WQMF's tasteless morning team, Uncle Wiggley and the Caucasian Hogs, deserved and received eight seconds of my attention. Unfortunately, those eight seconds could have been more wisely used augmenting the mere 20 seconds of music I caught coming from Steve Ferguson and the Humanitarians as they finished up in the Roof Garden. This was no time to cry in my Long Island Iced Tea, however. It was off to the Taproom to catch the first strummings of soloist Londa Crenshaw.

Good conversation and entertaining, engrossing originals kept me tapping with Crenshaw for most of the hour. Then down to the Saloon stage for the last three songs from Nervous Melvin and the Mistakes. No surprises here, just capable covers of Rolling Stones and Buddy Holly gems and occasional flashes of imaginative interpretation. Highlights included interesting, machine-gun guitar work closing "Paint It Black" and questionable time keeping on that Stones cover and "Time Is On My Side." One thing holds true for Nervous Melvin: They are good at what they do. Nuff said.

Murphy's Law was preparing for a killer set in the Roof Garden while the crowd started to build up. Earlier on, the crowd seemed about 70% musician. Now the spectators were the majority, and the bands slipped into performance mode.

Mike Murphy was outstanding and extraordinarily charismatic. What a kick to hear that voice come out of that face and body. The Law came down hard on Otis Rush's "All Your Lovin'" and Chuck Berry's "Nadine," playing tight as a watch spring and both raw and polished in that magic way of good rock 'n' roll. After getting a healthy dose of "Nyquil Blues," we said goodbye to "Pork Pie Hat" (an ill-advised Mingus cover) and ran down to hear the last of the electrifying Rhino Ivory and the Monkey Paws and their kicking version of Big Bill Broonzy's "Key to the Highway."

LMNOP and its fine reputation drew us back up to the Roof Garden for Buechel-basted covers of classic rock. A game try at Dire Straits' "Sultans of Swing" and a Fleetwood Mac cover (why?) were intriguing enough to keep us in our seats, and our reward was a wonderfully countrified version of the Beatles' "I Feel Fine." Competent takes on the Georgia Satellites' "Keep Your Hands to Yourself" and Pink Floyd's "The Lunatic" failed to quicken pulses, so we pushed our way downstairs to catch Hopscotch Army.

We should have skipped it.

Boring originals and lifeless covers didn't just shoo us away from the Saloon stage; Hopscotch Army shooed us right out of Phoenix Hill altogether. Ironically enough, we went right into the hands of Hopscotch Army veteran Danny Flanigan at Snagilwet's. We ended our Phoenix Hill evening with beautiful, image-packed, no bulls--- originals from Flanigan a mile down the road. Perhaps the best Phoenix Hill nights end like that ... in another club.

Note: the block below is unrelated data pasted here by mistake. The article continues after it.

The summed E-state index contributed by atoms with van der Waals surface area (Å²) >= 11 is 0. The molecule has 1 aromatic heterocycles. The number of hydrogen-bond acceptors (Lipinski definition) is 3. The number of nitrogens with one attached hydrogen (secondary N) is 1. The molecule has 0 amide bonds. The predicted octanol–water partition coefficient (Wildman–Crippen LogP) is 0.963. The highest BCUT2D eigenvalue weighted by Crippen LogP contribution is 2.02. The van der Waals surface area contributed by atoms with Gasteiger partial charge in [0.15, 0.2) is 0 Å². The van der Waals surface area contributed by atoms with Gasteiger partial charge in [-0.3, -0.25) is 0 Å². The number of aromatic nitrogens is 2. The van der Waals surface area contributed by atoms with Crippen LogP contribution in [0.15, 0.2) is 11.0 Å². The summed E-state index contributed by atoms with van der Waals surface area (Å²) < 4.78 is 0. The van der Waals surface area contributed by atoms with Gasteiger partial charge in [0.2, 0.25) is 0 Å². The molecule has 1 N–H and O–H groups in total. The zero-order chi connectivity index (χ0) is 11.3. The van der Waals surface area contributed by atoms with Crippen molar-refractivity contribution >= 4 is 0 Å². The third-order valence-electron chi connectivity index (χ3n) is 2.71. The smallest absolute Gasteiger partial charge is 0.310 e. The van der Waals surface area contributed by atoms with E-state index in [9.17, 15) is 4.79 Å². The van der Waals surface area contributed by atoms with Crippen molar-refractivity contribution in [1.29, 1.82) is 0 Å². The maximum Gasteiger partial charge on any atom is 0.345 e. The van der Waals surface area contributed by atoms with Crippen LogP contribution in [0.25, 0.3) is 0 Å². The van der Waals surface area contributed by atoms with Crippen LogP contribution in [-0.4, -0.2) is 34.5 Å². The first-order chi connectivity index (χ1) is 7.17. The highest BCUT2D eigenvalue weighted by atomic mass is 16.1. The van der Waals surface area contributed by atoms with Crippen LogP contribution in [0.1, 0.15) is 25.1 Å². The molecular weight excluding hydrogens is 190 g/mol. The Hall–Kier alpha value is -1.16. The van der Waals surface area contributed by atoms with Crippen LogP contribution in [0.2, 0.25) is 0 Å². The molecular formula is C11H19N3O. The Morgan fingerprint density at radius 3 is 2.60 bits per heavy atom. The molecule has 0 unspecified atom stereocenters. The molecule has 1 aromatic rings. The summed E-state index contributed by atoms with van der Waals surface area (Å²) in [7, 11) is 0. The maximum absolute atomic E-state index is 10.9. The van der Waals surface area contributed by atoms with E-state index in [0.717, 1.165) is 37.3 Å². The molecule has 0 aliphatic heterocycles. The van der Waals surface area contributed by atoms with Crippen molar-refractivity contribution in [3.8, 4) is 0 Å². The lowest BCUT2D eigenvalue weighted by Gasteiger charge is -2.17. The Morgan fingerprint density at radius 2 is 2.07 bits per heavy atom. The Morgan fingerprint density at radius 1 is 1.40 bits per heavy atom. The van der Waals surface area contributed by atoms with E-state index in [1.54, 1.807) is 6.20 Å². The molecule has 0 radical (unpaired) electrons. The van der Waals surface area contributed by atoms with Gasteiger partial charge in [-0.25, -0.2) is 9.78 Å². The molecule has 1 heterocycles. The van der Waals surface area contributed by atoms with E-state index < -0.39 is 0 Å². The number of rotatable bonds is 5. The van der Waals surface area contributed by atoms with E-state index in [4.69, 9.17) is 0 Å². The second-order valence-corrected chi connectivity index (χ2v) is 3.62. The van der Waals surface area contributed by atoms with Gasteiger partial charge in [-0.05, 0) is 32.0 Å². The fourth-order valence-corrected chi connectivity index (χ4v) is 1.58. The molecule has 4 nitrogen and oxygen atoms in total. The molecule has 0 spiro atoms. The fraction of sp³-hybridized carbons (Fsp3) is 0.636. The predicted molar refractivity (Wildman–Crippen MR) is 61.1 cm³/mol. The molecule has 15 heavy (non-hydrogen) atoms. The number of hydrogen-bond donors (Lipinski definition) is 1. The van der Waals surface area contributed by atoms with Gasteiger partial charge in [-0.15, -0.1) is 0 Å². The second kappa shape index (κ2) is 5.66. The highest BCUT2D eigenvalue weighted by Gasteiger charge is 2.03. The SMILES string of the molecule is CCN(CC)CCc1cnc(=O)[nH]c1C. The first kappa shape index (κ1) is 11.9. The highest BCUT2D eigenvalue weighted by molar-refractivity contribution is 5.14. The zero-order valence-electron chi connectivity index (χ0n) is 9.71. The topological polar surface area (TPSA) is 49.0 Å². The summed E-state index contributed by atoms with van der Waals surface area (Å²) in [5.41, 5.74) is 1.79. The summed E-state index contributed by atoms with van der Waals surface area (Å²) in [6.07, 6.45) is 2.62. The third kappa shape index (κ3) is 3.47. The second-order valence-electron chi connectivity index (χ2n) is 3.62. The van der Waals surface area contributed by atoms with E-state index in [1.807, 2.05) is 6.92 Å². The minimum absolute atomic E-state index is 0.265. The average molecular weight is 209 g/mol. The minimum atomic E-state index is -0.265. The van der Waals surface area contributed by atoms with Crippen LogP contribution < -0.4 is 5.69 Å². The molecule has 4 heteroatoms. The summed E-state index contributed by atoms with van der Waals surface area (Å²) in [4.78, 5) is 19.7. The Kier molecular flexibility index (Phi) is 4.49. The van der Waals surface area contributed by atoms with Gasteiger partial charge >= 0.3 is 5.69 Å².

Alas, our impatient departure meant missing headliners Spanky Lee and Shaking Family. In perfect testimony to the richness of Phoenix Hill's MERF lineup, we didn't feel like we missed a thing. In fact, any more may have resulted in musical overload.

MERF at Snagilwet

By Leonard January

Standing outside Snagilwet's front doors on the eve of the MERF Benefit, Gary "Lip" Gibson and Rich Williams, two local musicians, are about as similar in appearance as Frank Zappa is to Pat Boone.

Mr. Gibson, musician-thin with long, processed-curled hair, seems to radiate the definitive look of a player who has been through the wringer of life.

Mr. Williams, on the other hand, looks akin to a certified public account, ready to quote you the net cash flow of your investments. He is, to one's surprise, a diehard drummer who has seen his fair share of musical anguish. Where appearances leave off, commonalties of hard-luck stories takes over.

Mr. Gibson tells of his battle with overcoming a stroke that left him disabled for several months. Like Mr. Williams, a drummer, had it not been for the availability of relief funds from MERF, failure to meet his mortgage payments could have translated into a disaster. The money from MERF saved the day.

Mr. Williams tells of a friend, also a musician, whose son was hospitalized with a gunshot wound. Without MERF funding, financial disaster would have been imminent as they had no insurance.

As the stories wove a common bond between these two musicians, the stage at Snagilwet became host to several local bands playing throughout the evening. The funds raised by them will go directly into MERF. The tragedies, for sure, are never ending. The funds, realistically, are finite.

For the five-dollar cover charge, the patrons of Snagilwet were treated to a varied mixture of rock 'n' roll, alternative rock, alternative rock with a harder edge, and some new age music. The night opened with Tempus Fugit playing an interesting, laid-back Grateful Dead-type set. In increments of forty minutes, New Deal, Mrs. Frazier, Bloomington's Mere Mortals, and Danny Flanigan perpetuated the evening's entertainment.

Mr. Flanigan once again proved that soft, sensitive, provocative music is very much in demand these days. As I left after Mr. Flanigan's set, I felt somewhat at ease. His thought-provoking lyrics and music seemed to be weaving themselves together in my mind with the hard-luck tales of "Lip" Gibson and Rich Williams.

Side by side, these two factions seem to celebrate a fellowship and spirit that exemplifies the spirit of MERF.